[hev-uh n]



heavens, (used to express emphasis, surprise, etc.): For heaven's sake! Good heavens!


    move heaven and earth, to do one's utmost to effect an end; make a supreme effort: She promised to move heaven and earth to be there for our wedding anniversary.

Origin of heaven

before 900; Middle English heven, Old English heofon; cognate with Middle Low German heven; akin to Old Norse himinn, Gothic himins, German Himmel
Related formsheav·en·less, adjectiveun·der·heav·en, noun
Dictionary.com Unabridged Based on the Random House Unabridged Dictionary, © Random House, Inc. 2019

Examples from the Web for heavens

Contemporary Examples of heavens

Historical Examples of heavens

  • They studied the heavens and named the twelve signs of the Zodiak.

    Ancient Man

    Hendrik Willem van Loon

  • I did not know what to make of my life because the Holder of the Heavens had not revealed himself to me.

    The Trail Book

    Mary Austin

  • I had the power of a Shaman, though the Holder of the Heavens had not yet spoken to me.

    The Trail Book

    Mary Austin

  • That is how it is when the Holder of the Heavens shows Himself to his children.

    The Trail Book

    Mary Austin

  • Heavens, that was seven days, and every day had at least sixteen waking hours.

British Dictionary definitions for heavens



(sometimes capital) Christianity
  1. the abode of God and the angels
  2. a place or state of communion with God after deathCompare hell
(usually plural) the sky, firmament or space surrounding the earth
(in any of various mythologies) a place, such as Elysium or Valhalla, to which those who have died in the gods' favour are brought to dwell in happiness
a place or state of joy and happiness
(singular or plural; sometimes capital) God or the gods, used in exclamatory phrases of surprise, exasperation, etcfor heaven's sake; heavens above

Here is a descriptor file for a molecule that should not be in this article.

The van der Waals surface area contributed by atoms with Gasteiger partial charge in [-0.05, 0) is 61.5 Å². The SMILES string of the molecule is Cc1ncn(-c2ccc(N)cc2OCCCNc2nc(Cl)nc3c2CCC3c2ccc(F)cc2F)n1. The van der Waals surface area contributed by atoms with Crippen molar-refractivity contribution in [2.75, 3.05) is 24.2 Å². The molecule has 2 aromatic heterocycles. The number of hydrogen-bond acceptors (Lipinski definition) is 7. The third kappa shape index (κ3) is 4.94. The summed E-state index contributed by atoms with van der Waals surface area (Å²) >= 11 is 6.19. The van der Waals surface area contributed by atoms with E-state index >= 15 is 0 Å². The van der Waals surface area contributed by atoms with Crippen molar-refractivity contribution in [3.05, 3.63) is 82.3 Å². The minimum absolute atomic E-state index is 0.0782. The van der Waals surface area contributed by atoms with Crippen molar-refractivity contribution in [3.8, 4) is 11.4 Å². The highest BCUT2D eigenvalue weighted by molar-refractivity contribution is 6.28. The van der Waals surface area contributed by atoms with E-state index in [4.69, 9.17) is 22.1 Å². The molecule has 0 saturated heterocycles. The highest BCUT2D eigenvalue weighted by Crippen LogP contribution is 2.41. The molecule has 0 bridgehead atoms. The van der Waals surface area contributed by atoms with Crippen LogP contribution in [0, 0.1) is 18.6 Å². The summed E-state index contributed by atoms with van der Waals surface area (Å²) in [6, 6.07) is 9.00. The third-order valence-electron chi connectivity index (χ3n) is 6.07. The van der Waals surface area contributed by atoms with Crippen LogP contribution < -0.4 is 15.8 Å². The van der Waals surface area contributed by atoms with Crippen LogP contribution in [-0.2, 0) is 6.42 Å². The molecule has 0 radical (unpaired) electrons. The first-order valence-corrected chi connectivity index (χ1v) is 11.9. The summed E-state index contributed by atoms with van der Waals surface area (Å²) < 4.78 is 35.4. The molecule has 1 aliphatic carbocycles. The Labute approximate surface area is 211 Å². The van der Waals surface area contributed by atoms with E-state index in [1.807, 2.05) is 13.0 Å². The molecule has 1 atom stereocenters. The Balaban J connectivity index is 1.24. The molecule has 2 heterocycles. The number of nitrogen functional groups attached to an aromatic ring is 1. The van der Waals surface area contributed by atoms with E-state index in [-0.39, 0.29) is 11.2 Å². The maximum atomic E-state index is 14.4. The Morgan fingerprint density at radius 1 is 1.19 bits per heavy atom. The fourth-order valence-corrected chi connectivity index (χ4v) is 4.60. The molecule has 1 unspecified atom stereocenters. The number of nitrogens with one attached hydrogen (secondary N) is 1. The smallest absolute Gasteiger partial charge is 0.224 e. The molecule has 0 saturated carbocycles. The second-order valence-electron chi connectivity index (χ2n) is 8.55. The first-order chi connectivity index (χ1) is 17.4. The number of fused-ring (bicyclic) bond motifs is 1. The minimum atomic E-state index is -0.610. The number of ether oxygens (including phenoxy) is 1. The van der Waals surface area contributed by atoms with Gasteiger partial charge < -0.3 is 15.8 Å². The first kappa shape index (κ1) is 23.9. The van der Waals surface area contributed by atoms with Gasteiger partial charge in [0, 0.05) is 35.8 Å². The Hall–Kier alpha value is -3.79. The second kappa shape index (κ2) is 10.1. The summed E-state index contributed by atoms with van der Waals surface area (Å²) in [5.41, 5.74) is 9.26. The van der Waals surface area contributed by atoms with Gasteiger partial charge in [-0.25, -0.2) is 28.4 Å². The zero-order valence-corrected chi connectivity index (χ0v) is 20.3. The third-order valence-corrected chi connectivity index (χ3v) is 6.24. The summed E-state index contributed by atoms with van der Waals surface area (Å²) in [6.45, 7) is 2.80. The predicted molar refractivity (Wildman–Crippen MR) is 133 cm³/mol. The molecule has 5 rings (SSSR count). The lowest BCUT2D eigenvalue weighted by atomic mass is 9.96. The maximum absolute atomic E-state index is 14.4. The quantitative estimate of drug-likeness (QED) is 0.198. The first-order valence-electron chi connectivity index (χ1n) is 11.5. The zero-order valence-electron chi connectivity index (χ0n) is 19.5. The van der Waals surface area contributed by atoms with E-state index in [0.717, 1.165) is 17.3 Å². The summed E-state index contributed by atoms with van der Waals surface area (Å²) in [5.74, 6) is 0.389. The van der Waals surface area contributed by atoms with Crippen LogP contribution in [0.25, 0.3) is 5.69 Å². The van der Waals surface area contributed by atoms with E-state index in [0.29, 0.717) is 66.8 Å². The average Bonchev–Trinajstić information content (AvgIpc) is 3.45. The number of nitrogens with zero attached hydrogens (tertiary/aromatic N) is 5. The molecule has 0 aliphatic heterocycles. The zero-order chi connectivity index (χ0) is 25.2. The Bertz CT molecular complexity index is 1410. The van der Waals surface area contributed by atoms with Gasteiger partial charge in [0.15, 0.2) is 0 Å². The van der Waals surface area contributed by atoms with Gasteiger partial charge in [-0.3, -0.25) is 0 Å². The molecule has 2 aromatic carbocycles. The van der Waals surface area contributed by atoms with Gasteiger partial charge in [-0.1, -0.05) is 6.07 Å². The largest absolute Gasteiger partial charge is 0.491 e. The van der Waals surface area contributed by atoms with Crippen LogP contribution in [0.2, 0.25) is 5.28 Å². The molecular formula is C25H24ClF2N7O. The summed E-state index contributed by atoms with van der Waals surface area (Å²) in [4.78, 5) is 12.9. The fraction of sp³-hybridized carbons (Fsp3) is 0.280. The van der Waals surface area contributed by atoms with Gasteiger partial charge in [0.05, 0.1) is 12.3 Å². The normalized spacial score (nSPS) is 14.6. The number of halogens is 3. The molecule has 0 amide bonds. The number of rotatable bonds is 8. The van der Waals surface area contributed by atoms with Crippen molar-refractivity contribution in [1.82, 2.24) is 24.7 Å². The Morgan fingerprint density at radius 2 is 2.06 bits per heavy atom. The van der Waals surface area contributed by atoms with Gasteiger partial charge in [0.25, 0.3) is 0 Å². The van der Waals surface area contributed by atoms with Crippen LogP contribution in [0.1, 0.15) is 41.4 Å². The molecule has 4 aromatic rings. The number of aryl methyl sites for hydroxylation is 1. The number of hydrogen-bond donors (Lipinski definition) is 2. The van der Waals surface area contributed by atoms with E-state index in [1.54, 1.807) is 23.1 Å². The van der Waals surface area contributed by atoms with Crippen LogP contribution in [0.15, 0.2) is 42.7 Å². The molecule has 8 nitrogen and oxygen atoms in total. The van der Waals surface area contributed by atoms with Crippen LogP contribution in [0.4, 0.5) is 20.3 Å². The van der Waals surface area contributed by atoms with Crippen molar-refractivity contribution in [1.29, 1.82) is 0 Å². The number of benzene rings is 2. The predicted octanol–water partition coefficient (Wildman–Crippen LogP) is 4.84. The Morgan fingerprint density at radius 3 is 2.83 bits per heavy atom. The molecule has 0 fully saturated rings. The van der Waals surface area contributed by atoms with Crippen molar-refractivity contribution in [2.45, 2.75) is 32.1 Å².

in seventh heaven ecstatically happy
move heaven and earth to do everything possible (to achieve something)

Word Origin for heaven

Old English heofon; related to Old Saxon heban
Collins English Dictionary - Complete & Unabridged 2012 Digital Edition © William Collins Sons & Co. Ltd. 1979, 1986 © HarperCollins Publishers 1998, 2000, 2003, 2005, 2006, 2007, 2009, 2012

Word Origin and History for heavens

"realm of the heavenly bodies," 1670s, from heaven.



Old English heofon "home of God," earlier "sky, firmament," probably from Proto-Germanic *hibin-, dissimilated from *himin- (cf. Low German heben, Old Norse himinn, Gothic himins, Old Frisian himul, Dutch hemel, German Himmel "heaven, sky"), perhaps from PIE root *kem-/*kam- "to cover" (cf. chemise). [Watkins derives it elaborately from PIE *ak- "sharp" via *akman- "stone, sharp stone," then "stony vault of heaven"].

Plural use in sense of "sky" is probably from Ptolemaic theory of space composed of many spheres, but it also formerly was used in the same sense as the singular in Biblical language, as a translation of Hebrew plural shamayim. Heaven-sent (adj.) attested from 1640s.

Online Etymology Dictionary, © 2010 Douglas Harper

heavens in Culture


The dwelling place of God, the angels, and the souls of those who have gained salvation (see also salvation); a place of the greatest peace and beauty. (Compare hell.)

The New Dictionary of Cultural Literacy, Third Edition Copyright © 2005 by Houghton Mifflin Harcourt Publishing Company. Published by Houghton Mifflin Harcourt Publishing Company. All rights reserved.

Idioms and Phrases with heavens


In addition to the idioms beginning with heaven

  • heaven knows
  • heavenly days

also see:

  • for one's (heaven's) sake
  • god (heaven) forbid
  • god (heaven) knows
  • in seventh heaven
  • in the name of (heaven)
  • manna from heaven
  • move heaven and earth
  • pennies from heaven
  • seventh heaven
  • stink to high heaven
  • thank god (heaven)
The American Heritage® Idioms Dictionary Copyright © 2002, 2001, 1995 by Houghton Mifflin Harcourt Publishing Company. Published by Houghton Mifflin Harcourt Publishing Company.